This is a guest post by Michael Lilley, Founder and President of the Sunlight Policy Center of New Jersey, which seeks to educate residents on the way NJEA “uses their tax dollars against their own interests, secures benefits for the few over the many, and blocks needed reforms.”
Recent news headlines have been ablaze with stories about the forced removal of Working Families Alliance State Director Sue Altman from a state Senate hearing on New Jersey’s corporate tax-incentive program.
Altman was quickly supported by a familiar group of progressive advocacy groups such as New Jersey Citizen Action, New Jersey Policy Perspective, and Blue Wave NJ. Altman and her allies claim to speak for the “people of New Jersey” against the “shady political machine” run by George Norcross, whose corporate projects in Camden were major participants in the tax-incentive program.
Speaking for the people of New Jersey sounds very high-minded, but is that really whom Altman and Working Families are speaking for? Because Working Families is a “dark money” group that refuses to disclose a full list of its donors, it takes some work to find out who provides the money behind the organization.
We do know that Working Families is funded by the public sector unions like the New Jersey Education Association, the Communications Workers of America, and the Service Employees International Union. We do know that the NJEA has given Working Families at least $845,000.
We do know that the NJEA specifically mentions Working Families in its strategic planning for its political campaigns to raise taxes, increase state education aid and boost funding for its members’ compensation and benefits. And thanks to some digging by Politico, we do know that the NJEA-controlled, Murphy-supporting dark money group New Direction New Jersey gave Working Families an additional $100,000. So that’s at least $945,000 attributable to the NJEA.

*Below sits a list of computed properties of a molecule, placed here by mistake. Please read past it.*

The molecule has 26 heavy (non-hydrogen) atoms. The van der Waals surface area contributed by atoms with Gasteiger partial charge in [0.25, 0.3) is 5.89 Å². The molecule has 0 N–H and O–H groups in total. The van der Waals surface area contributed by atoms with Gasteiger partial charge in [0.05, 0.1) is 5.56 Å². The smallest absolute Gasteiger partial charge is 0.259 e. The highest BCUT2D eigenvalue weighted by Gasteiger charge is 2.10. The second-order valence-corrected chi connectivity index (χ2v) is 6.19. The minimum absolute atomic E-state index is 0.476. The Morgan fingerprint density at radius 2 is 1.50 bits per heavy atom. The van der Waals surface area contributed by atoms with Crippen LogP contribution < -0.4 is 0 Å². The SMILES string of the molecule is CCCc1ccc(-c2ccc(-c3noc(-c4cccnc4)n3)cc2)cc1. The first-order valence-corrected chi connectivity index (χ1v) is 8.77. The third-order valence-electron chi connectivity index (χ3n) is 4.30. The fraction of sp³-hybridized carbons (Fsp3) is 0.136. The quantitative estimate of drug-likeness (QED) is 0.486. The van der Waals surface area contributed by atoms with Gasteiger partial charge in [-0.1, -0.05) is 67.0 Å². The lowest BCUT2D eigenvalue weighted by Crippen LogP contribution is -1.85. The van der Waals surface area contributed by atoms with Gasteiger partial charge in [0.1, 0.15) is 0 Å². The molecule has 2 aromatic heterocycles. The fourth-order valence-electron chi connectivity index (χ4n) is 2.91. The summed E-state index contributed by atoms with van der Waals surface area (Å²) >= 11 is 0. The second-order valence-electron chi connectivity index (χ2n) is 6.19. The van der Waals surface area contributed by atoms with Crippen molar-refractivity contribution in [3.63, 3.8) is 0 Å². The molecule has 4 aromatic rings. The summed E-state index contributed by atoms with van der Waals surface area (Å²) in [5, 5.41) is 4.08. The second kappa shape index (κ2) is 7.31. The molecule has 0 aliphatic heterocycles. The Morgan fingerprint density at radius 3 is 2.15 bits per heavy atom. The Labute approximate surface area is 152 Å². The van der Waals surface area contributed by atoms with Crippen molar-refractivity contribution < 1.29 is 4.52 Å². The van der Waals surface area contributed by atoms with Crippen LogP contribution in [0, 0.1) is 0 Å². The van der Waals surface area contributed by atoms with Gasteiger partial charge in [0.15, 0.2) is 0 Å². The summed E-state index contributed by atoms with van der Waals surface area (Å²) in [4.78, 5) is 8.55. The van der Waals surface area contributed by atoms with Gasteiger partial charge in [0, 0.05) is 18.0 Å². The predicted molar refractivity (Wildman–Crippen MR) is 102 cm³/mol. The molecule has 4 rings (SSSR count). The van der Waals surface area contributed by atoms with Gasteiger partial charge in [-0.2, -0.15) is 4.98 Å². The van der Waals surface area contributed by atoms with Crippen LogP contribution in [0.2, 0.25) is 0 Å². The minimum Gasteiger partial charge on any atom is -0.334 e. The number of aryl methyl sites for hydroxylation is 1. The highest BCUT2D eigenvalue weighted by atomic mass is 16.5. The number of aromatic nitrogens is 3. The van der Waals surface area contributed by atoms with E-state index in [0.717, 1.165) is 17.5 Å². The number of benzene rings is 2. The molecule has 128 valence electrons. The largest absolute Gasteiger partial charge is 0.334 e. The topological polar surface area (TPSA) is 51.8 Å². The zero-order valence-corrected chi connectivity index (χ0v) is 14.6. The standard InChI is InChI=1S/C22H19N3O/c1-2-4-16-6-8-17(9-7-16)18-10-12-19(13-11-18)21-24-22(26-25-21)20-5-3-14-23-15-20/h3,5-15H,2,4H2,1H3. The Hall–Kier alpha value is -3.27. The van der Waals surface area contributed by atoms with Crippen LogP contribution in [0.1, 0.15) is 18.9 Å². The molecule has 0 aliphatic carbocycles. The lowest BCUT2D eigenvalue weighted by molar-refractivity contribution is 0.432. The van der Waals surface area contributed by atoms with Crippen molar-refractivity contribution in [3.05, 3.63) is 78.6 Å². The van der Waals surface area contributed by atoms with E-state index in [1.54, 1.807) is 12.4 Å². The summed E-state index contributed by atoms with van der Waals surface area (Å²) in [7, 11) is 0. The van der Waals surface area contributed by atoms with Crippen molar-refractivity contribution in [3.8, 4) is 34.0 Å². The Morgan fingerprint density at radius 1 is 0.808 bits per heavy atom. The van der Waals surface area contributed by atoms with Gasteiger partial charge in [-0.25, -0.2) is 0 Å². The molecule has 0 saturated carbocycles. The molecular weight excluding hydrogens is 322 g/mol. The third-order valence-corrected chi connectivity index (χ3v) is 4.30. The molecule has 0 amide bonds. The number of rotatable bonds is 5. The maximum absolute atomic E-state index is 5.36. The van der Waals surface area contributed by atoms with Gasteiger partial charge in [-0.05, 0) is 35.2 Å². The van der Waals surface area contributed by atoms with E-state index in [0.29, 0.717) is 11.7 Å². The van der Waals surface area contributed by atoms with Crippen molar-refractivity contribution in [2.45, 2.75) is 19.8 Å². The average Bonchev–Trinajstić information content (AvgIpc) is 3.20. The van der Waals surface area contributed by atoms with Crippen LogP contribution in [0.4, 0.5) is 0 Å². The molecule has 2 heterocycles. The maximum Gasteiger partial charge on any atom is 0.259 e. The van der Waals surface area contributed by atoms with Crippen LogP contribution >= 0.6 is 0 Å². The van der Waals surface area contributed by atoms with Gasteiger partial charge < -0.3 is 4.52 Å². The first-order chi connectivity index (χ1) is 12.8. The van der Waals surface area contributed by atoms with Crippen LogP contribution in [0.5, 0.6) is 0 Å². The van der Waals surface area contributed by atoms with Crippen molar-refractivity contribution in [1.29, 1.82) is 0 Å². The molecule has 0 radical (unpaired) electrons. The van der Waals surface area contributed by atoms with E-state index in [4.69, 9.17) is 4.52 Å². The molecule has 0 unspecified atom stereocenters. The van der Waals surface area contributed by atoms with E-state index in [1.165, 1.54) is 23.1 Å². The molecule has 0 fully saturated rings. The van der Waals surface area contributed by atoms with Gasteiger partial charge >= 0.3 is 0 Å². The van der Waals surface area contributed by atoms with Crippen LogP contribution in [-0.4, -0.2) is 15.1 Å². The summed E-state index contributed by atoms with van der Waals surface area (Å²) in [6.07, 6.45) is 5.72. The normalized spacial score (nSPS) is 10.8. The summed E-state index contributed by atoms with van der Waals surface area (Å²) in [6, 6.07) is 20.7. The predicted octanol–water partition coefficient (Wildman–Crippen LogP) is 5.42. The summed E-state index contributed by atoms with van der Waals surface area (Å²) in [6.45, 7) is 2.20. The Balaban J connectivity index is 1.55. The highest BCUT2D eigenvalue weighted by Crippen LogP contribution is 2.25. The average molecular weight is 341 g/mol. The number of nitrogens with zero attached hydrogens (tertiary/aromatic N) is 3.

We also know that Citizen Action, NJ Policy Perspective, and Blue Wave have received funding from the NJEA, and that they have actively collaborated with Working Families in political actions like Monday’s protest. These groups form a small part of the vast, interconnected network of allies that the NJEA supports and mobilizes to bolster its political agenda, a network that will be detailed in a December Sunlight Policy Center report.
It is a fact that the NJEA has called for an end to the corporate tax-incentive program so that the foregone tax revenues can be spent on the NJEA’s priorities. So it is little surprise that NJEA-funded Working Families has taken the lead in protesting against the tax-incentive program, or that Citizen Action, Policy Perspective, and Blue Wave have rallied in support of Altman. Just as Working Families provides foot soldiers for the NJEA’s favored candidates, so does Working Families provide foot soldiers to protest corporate incentives.
If Altman and her allies were truly concerned about “shady political machines,” they would turn their focus on their NJEA patrons. It is beyond dispute that the NJEA is one of New Jersey’s largest and most powerful political machines. Dark money is the epitome of “shady,” and the NJEA is the king of New Jersey dark money. It was the primary funding source ($4.5 million) of New Direction, which refused to disclose its donors until Sunlight Policy Center, Politico, and the Bergen Record exposed NJEA’s secret funding. Before New Direction, the NJEA was the sole funder ($2.95 million) of One New Jersey, the dark money group active in the 2013 gubernatorial campaign. That’s a total of $7.45 million in dark money. Where’s the outrage, Ms. Altman?
So when it comes to the tax-incentive program, Altman and Working Families are not speaking for the people of New Jersey, they are speaking for the NJEA. And Altman is not truly concerned about shady political machines because she speaks on behalf of one.
The public should not be fooled. Altman and the Working Families protesters booing in the back of the hearing room were not from grassroots organizations representing the people of New Jersey, they are paid political activists doing the bidding of New Jersey’s most powerful special interest, the NJEA.